Clingendael Policy Briefinvestments.15 Kuka supplies robots for themanufacturing of vehicles and other Germanexport products. Whereas the Germangovernment previously considered Chinamainly as a strategically important exportmarket (i.e. as an opportunity), there was nowa prevailing view that China was on its way toreplacing Germany as an exporter of vehiclesand precision machinery (and hence posed athreat). The shift in the German government’sattitude was prompted particularly by thenow more prominent belief that Chineseinvestors, encouraged by strong backingfrom the Chinese state, were systematicallybuying up German family businesses with keytechnologies.16After a political and public debate onthe Kuka acquisition, against which thegovernment took no action due to a lackof relevant instruments,17 followed by anumber of other high-tech acquisitions inGermany, the German government tightenedits policy on foreign investments. In order toprevent Chinese investors playing Germanyoff against other EU countries, the Germangovernment joined with France and Italy inpublicly calling for investment screeningat EU level in 2017. In September 2017, theEuropean Commission heeded this call witha proposal for a coordination mechanism,which, with some amendments, was adoptedby the European Council and the EuropeanParliament in 2019.1815 John Seaman et al., ‘Chinese investment inEurope’, the European Think-tank Network onChina, December 2017, es/etnc reports 2017final 20dec2017.pdf (retrieved on 26 July 2020).16 It is likely that regional governments and Germanbusinesses themselves nevertheless continuedto see China primarily as an opportunity, not asa threat.17 The government had tried in vain to elicit a counterbid from German industry.18 AIV, ‘China en de strategische opdrachtvoor Nederland in Europa’, AdviesraadInternationale Vraagstukken, June 2019, https://www. ht-voor-nederland-in-europa/China en de strategische opdracht voorNederland in Europa AIV-advies-111 201906.pdf(retrieved on 26 July 2020).4The resulting screening framework comprisesa mechanism for coordinating the screeningof foreign direct investments at EU level ifthey pose a threat to national security orpublic order in the Union and one or moreof its member states.19 Member states mustprovide information on request, report thescreening of an actual or potential acquisitionand can request feedback from othermember states or the European Commissionin order to take an informed decision.20The mechanism came fully into force on 11October 2020. As in the case of FIRRMA,the new regulations are not formally linkedto China but were motivated primarily byconcerns about Chinese investments. Inaddition, the 2016 China strategy,21 combinedwith the EU-China Strategic Outlook 2019,remains the cornerstone of the EuropeanCommission’s China policy.22 The latterdocument clearly shows the EU’s ambivalentview of China, with the country being seenas both a partner and a rival: ‘[China issimultaneously] an economic competitor inthe pursuit of technological leadership, anda systemic rival promoting alternative models19 European Commission, ‘Guidance to the MemberStates concerning foreign direct investment andfree movement of capital from third countries, andthe protection of Europe’s strategic assets, aheadof the application of Regulation (EU) 2019/452 (FDIScreening Regulation)’, European Commission,Brussels, 25 March 2020, tradoc 158676.pdf(retrieved on 27 July 2020).20 European Commission, ‘Screening of Foreign DirectInvestment – an EU framework’, Brussels, EuropeanCommission, 2019, y/tradoc 157683.pdf(retrieved on 27 July 2020).21 European Commission, ‘Elements for a new EUstrategy on China’, European Commission, 22 June2016, nt communication to the europeanparliament and the council - elements for anew eu strategy on china.pdf (retrieved on 30July 2020).22 European Commission, ‘Joint Communication tothe European Parliament, the European Counciland the Council, EU-China – A strategic outlook’,European Commission, 12 March 2019, k.pdf(retrieved on 30 July 2020).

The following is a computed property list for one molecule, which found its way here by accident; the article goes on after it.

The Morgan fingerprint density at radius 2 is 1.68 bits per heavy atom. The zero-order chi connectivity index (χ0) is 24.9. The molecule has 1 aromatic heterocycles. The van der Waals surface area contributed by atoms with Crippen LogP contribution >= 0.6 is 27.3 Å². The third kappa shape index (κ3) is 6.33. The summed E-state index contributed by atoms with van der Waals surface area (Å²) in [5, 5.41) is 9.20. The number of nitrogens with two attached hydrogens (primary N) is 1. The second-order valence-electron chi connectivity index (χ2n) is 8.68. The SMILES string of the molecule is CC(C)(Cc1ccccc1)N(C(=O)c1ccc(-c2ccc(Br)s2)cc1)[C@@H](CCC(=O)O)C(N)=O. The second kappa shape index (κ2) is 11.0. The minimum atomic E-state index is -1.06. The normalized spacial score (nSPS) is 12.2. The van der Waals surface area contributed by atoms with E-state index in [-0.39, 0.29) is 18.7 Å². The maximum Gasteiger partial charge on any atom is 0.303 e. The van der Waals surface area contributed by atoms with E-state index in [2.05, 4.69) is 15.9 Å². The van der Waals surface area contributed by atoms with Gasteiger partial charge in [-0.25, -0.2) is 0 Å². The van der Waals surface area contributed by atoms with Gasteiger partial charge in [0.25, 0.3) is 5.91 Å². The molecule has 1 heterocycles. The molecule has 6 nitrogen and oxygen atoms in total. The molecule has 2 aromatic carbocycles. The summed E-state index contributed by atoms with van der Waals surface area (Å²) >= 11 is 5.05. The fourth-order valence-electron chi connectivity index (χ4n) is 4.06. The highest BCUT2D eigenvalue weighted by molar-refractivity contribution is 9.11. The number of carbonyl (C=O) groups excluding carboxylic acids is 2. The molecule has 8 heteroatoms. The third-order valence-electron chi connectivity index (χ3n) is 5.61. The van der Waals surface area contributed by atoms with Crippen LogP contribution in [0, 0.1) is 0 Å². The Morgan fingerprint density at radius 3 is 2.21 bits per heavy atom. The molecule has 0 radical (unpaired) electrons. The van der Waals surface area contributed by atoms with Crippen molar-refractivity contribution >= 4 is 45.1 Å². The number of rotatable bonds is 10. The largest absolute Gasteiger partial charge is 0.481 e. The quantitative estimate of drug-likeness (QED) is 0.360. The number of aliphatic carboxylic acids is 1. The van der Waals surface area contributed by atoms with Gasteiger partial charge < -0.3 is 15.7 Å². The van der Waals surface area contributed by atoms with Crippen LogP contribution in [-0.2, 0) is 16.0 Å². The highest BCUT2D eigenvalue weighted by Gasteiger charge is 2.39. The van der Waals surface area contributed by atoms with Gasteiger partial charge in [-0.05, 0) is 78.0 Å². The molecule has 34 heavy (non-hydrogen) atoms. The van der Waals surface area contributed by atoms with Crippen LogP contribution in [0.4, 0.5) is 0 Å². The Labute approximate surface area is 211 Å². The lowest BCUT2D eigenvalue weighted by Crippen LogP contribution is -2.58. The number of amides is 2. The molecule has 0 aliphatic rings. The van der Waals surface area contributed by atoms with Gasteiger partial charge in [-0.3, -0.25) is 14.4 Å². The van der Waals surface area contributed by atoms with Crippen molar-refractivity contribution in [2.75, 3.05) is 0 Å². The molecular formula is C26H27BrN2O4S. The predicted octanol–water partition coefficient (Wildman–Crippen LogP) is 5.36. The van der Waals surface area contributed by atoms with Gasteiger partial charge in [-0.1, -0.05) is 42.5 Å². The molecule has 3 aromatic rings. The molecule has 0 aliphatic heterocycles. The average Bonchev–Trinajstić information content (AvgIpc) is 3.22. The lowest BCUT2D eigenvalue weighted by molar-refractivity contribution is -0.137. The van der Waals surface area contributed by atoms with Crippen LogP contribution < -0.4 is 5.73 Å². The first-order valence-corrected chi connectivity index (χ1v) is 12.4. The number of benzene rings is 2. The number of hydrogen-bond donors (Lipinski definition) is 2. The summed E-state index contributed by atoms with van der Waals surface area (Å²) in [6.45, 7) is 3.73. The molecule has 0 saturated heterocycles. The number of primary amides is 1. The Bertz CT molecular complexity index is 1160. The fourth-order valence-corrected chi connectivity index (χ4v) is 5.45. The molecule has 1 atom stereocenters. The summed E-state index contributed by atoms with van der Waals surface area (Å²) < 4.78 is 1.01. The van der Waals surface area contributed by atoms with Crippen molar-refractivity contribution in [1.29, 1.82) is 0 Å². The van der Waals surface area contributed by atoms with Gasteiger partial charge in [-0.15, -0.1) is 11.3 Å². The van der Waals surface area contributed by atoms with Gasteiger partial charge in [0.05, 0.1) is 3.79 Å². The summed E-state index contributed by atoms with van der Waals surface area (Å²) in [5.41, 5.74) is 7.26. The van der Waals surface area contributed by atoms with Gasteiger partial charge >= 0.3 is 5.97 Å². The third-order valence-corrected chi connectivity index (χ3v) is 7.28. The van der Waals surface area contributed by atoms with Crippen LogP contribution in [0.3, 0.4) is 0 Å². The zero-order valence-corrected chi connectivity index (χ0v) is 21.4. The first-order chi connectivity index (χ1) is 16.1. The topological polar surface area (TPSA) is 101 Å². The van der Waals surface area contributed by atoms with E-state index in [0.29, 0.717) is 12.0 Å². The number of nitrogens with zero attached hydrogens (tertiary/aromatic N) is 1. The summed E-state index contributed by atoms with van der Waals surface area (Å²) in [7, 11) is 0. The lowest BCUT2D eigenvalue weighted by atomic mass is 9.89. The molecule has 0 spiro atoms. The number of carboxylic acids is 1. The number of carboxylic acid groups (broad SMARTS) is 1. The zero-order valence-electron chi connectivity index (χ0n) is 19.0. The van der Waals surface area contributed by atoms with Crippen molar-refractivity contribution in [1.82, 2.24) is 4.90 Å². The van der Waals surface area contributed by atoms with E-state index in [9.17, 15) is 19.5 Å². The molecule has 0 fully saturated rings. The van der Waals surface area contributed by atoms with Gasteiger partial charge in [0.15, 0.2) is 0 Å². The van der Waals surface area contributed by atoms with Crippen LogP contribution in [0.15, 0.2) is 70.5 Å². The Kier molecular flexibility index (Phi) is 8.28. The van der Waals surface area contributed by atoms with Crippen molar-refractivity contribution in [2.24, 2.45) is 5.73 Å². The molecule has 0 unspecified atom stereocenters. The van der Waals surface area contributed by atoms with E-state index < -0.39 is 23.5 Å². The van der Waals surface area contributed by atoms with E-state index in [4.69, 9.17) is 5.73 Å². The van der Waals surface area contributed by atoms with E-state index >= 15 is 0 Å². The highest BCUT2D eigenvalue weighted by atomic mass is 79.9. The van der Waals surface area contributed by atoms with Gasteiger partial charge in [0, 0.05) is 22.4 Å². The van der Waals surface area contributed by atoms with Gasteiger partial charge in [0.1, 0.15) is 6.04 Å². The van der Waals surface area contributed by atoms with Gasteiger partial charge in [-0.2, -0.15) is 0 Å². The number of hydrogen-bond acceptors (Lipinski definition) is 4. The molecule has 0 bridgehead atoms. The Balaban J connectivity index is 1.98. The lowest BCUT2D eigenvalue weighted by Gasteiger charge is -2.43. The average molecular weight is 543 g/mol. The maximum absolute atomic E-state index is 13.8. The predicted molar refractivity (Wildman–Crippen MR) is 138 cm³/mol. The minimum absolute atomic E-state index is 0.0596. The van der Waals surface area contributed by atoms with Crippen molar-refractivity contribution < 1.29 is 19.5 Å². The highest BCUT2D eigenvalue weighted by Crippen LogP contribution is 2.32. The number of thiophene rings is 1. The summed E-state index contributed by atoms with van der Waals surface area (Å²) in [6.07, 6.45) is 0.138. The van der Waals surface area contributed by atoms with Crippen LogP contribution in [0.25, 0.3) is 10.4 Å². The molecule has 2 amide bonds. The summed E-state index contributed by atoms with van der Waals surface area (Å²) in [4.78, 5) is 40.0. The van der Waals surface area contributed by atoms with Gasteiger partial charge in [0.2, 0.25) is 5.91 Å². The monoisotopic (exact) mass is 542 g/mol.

Clingendael Policy Briefof governance.’23 The European Commissiondoes not precisely explicate the conceptof ‘alternative models of governance’, but itappears to be referring to China's politicaleconomic system. This is characterised bythe combination of a permanent monopolyfor the Communist Party in the exercise ofpolitical power and a highly influential rolefor the government in business. The Englishversion of the EU document states that Chinais a systemic rival, by which the Commissionindicates, more explicitly than in the Dutchversion, that China's model is incompatiblewith the European model.243  China as a source of foreigndirect investmentsAs a source of direct investments, Chinadiffers in significant ways from other sourcecountries. China has a unique position asthe largest competitor and challenger ofthe West, and promotes a world view thatclashes with the European view in variousrespects.25 The Chinese government alsoplays a dominant role in the Chineseeconomy and economic relations with othercountries. Foreign investments usually takeplace as part of a targeted government policyto enable Chinese businesses to secure adominant position in global value chains.Whereas Chinese investors have a highlevel of access to the European investmentmarket, European direct investments intoChina face numerous barriers. The limitedreciprocity in terms of market access and theuneven playing field for foreign businessescompared to their Chinese competitors(as a result of state aid) weakens Europe's23 European Commission, ‘Joint Communication to theEuropean Parliament, the European Council andthe Council’, European Commission, Strasbourg, 12March 2019, p. 1, .pdf (retrieved on 26 July 2020).24 It is unclear why the Dutch and English versionsdiffer on this point.25 ETNC, 2017. ‘Chinese Investment in Europe:A Country-Level Approach’, 17-12/ETNCReport 2017.PDF (retrieved on 10 August 2020).5competitive position with regard to China,with consequences for the balance of powerin the international system.China’s role as a global investor hasincreased rapidly. This was partly triggeredby a targeted strategy of the Chinesegovernment to encourage Chinese foreigninvestments under the Go Out (also knownas Go Global) policy deployed from the endof the 1990s.26 Foreign investments increasedpartly due to the exponential growth of theChinese domestic market. In order to wintenders in China, Chinese companies hadto supply evidence of their track record todemonstrate their knowledge and expertise.Local Chinese players met the requirementsby acquiring experienced foreign players.27The expansion of China's internationaleconomic presence received fresh impetusin 2012 when Xi Jinping entered office asChina's paramount leader. This was reflectedparticularly in the Belt and Road Initiative(BRI) launched in 2013 as a continuation ofGo Out. The BRI is focused on promotingintercontinental ‘connectivity’, among otherthings by building and improving transport,energy and communication infrastructure,for which the Chinese government grantslarge loans to foreign governments. With thisworldwide initiative China meets the strongdemand for infrastructure loans in developingcountries.28 Against the background of BRI,the Chinese government also created theAsian Infrastructure Investment Bank (AIIB),a multilateral development bank establishedin 2015 of which the Netherlands will also26 Zhiqun Zhu, ‘Going Global 2.0: China’s GrowingInvestment in the West and its Impact’, AsianPerspective, 2018, 42(2), pp. 159-182, (retrieved on 27 July 2020).27 Joris Kooiman, ‘De geestdrift voor het Chinesegeld is alweer voorbij’, NRC Handelsblad, 26 April2019, -voor-het-chinese-geld-is-alweervoorbij-a3958294 (retrieved on 24 July 2020).28 Asia Europe People’s Forum, ‘The Belt and RoadInitiative (BRI): an AEPF Framing Paper’, November2019, framing web en.pdf (retrieved on23 July 2020).